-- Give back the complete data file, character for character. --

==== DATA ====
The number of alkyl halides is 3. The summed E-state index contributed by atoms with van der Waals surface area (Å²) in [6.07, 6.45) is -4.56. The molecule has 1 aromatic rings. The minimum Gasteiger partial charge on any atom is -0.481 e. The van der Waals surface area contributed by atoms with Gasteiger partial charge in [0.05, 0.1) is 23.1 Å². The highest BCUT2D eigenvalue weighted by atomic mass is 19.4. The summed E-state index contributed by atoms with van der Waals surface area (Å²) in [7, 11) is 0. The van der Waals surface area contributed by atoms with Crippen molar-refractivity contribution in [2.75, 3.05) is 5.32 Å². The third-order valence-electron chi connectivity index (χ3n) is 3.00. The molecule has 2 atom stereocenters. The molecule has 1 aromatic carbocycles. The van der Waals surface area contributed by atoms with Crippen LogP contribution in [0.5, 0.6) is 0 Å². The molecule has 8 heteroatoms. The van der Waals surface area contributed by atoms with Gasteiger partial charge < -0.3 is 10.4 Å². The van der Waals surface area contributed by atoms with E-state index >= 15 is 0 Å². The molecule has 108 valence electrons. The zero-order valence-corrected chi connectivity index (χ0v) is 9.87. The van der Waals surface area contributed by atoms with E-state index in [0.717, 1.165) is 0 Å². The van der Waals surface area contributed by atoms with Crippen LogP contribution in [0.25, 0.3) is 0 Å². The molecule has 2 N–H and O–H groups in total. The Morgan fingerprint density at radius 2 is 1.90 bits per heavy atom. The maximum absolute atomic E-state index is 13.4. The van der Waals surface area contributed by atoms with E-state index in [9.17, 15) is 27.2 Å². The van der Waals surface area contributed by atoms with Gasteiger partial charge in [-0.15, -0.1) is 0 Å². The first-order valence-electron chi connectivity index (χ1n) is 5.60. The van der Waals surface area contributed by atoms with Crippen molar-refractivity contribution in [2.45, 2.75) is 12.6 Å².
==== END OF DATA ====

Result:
The number of alkyl halides is 3. The summed E-state index contributed by atoms with van der Waals surface area (Å²) in [6.07, 6.45) is -4.56. The molecule has 1 aromatic rings. The minimum Gasteiger partial charge on any atom is -0.481 e. The van der Waals surface area contributed by atoms with Gasteiger partial charge in [0.05, 0.1) is 23.1 Å². The highest BCUT2D eigenvalue weighted by atomic mass is 19.4. The summed E-state index contributed by atoms with van der Waals surface area (Å²) in [7, 11) is 0. The van der Waals surface area contributed by atoms with Crippen molar-refractivity contribution in [2.75, 3.05) is 5.32 Å². The third-order valence-electron chi connectivity index (χ3n) is 3.00. The molecule has 2 atom stereocenters. The molecule has 1 aromatic carbocycles. The van der Waals surface area contributed by atoms with Crippen LogP contribution in [0.5, 0.6) is 0 Å². The molecule has 8 heteroatoms. The van der Waals surface area contributed by atoms with Gasteiger partial charge < -0.3 is 10.4 Å². The van der Waals surface area contributed by atoms with E-state index >= 15 is 0 Å². The molecule has 108 valence electrons. The zero-order valence-corrected chi connectivity index (χ0v) is 9.87. The van der Waals surface area contributed by atoms with E-state index in [0.717, 1.165) is 0 Å². The van der Waals surface area contributed by atoms with Crippen LogP contribution in [0.25, 0.3) is 0 Å². The molecule has 2 N–H and O–H groups in total. The Morgan fingerprint density at radius 2 is 1.90 bits per heavy atom. The maximum absolute atomic E-state index is 13.4. The van der Waals surface area contributed by atoms with E-state index in [9.17, 15) is 27.2 Å². The van der Waals surface area contributed by atoms with Gasteiger partial charge in [-0.15, -0.1) is 0 Å². The first-order valence-electron chi connectivity index (χ1n) is 5.60. The van der Waals surface area contributed by atoms with Crippen molar-refractivity contribution in [2.45, 2.75) is 12.6 Å².